Here the author has so lost his ability to see he no longer believes he has a body, instead merging with the night. He is in awe of what he imagines about the world and the moment, almost hopeful that he can provide his own direction.
Example 4: Important relationship pairs have clear obligations to each other [15, 15]
In East Wind West Wind, the duty of the son to marry his betrothed and the duty of the parents in arranging the marriage is explained simply:
“He, their son, sent his filial respects to his parents and begged them to break off the early betrothal with the daughter of Li, which had always made him unhappy, even in contemplation [17, 1009-1010].”
The statement is confrontational in rejecting that obligation, saying in two different ways that the son no longer is following Eastern style of thought and behavior.
An example of the extent of the obligations people feel, Gao Xingjian explains the search his younger brother made for his grandmother who was placed in a home for the aged and then passed away as follows:
“In those chaotic years, no-one knew whether she was alive or dead. By pretending to have revolutionary contacts my younger brother was able to travel free on the trains and he made a special trip to search for her [18,322]”.
Later the author goes in search and finds her nursing home but no common grave for her ashes. He concludes, “Nevertheless, I have finally visited my deceased maternal grandmother who once bought me a spinning top [18,324]”.
In Yiyun Li’s tale “After a Life” two different relationships are contrasted against each other. The protagonists, Mr. and Mrs. Su, have spent their life caring for a daughter with cerebral palsy and severe mental retardation. Played against their life, is that of the life of Mr. Fong, his wife and his mistress he wishes to play marriage with while his wife is in jail, but ultimately:
“Nothing’s right with the wife after she’s released,” Mr. Fong says.
“Are you going to divorce her?”
Mr. Fong downs a cup of wine. “I wish I could,” he says and starts to sob. “I wish I didn’t love her at all so I could just pack up and leave [6, 40].”
Despite the differing relationships, the cultural norm is for people to commit to others and accept the obligations that are involved.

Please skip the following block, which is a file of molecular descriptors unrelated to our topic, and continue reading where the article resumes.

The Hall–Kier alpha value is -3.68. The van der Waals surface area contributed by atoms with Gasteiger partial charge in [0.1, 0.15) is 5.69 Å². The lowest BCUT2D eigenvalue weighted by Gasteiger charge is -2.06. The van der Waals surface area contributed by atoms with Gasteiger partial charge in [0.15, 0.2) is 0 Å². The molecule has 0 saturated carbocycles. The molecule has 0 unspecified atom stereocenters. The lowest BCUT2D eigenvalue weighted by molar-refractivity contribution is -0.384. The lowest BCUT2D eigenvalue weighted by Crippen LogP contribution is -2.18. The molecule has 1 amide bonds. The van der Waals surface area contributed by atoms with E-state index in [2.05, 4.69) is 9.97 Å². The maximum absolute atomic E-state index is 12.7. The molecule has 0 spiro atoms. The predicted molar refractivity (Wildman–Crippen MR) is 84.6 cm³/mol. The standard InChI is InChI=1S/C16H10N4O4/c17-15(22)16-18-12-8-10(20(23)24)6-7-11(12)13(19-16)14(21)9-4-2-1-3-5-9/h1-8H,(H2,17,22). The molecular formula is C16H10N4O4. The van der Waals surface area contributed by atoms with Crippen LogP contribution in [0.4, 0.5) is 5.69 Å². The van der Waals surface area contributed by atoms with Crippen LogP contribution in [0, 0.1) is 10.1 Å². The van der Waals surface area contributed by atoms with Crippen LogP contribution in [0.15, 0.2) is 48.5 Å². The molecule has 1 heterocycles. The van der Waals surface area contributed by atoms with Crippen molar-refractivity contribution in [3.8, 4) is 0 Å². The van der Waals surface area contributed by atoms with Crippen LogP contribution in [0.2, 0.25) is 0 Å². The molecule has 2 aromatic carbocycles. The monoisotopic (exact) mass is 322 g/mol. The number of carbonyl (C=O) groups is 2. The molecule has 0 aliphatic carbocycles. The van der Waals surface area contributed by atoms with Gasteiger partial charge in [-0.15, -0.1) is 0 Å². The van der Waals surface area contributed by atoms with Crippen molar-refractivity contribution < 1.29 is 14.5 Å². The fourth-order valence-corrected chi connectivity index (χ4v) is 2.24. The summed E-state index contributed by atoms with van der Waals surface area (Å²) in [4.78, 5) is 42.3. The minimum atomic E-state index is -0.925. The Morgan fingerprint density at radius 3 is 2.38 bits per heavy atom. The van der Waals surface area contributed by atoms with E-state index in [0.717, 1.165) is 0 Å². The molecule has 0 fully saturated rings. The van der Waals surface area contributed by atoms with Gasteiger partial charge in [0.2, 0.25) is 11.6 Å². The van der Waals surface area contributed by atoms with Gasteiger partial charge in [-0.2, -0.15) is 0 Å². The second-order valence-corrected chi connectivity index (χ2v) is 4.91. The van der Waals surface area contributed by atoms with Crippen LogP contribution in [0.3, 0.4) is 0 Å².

Example 5: Chinese describe themselves in terms of a situation [15, 53]
In East Wind West Wind, Kwei-lan’s dying mother describes her heart thus:
“It is empty,” she said. “It awaits my grandson, the son of my son. When he shall have been taken before the tablets of his ancestors, I may die in peace [17, 1225-6].”
Here, the mother’s entire purpose has been dependent first on producing a son, then by having her son marry and have a legal son. So saying her heart is empty has many levels of meaning all dependent on the culture and on the situation.
The following passage from Soul Mountain also demonstrates the principle. The narrator has stepped outside himself to remember his upbringing and there are two of him, not just one:
“The me of the present is standing at a back door overgrown with weeds looking at the me of my childhood years. I am wearing a pair of cloth shoes and am in a predicament – my shoes have cloth knot-buttons and those primary school classmates who use dirty language say I’ve got girls’ shoes and make me feel embarrassed.”[18, 198]
He is the person in that situation as well as the person looking back to his school time years, but he sees himself at specific moments as a unique being.
In the story by Yiyun Li, “The Princess of Nebraska”, the main character Sasha is looking at herself in two situations, one being in China, one being in the United States:
“It was such a wonderful phrase that Sasha could almost see herself stapling her Chinese life, one staple after another around the pages until they became one solid block that nobody would be able to open and read. She would have a fresh page then, for her American life [6, 69]”.
The imagery is specific to the situation and she mentally sets herself so that she can move from one life to the next.
Example 6: Chinese tend to submerge themselves in two-person relationships [15, 72]
One way this is exhibited In Soul Mountain occurs when the narrator tells of visiting a man to ask him questions and the man:
“…invites me home to drink and we become friends. I ask whether the Yi people have to drink blood in liquor when they form a friendship… He has a daughter who’s just gone to Beijing to attend university and he asks me to help look after her [18, 122]”.
So two men who were complete strangers share a drink and commit themselves to a long term friendship, a situation that would be less common in Western society.
Another example occurs in Yiyun Li’s story “Love in the Market Place” when character Sansan agrees to marry her childhood friend, Tu who married a woman that they both helped to escape China. The way Sansan sees it:
“Not a surprise, as she promised Tu at their engagement ceremony. “I’ll be thinking of you until the day when all the seas in the world dry up,” she said [6, 97].”
Sansan has immersed herself in this two-person relationship and nothing will budge her to give up, not with her friend or with Tu. She is stuck at that point in life, permanently awaiting her marriage.
Example 7: Asians attribute behavior to external factors [15, 116]
In Soul Mountain, a woman talking to the narrator speaks about a night when she and a girlfriend sat out doors watching the moon:
“She says they even heard the sound of the moon flowing over the tops of the trees which looked like rippling waterweeds in a flowing stream, and they both wept.”[18,154]
Here, the action of the environment struck both woman emotionally rather than the relationship between the two of them.
In Yiyun Li’s tale “Love in the Marketplace”, Sansan describes how her mother believes her father died: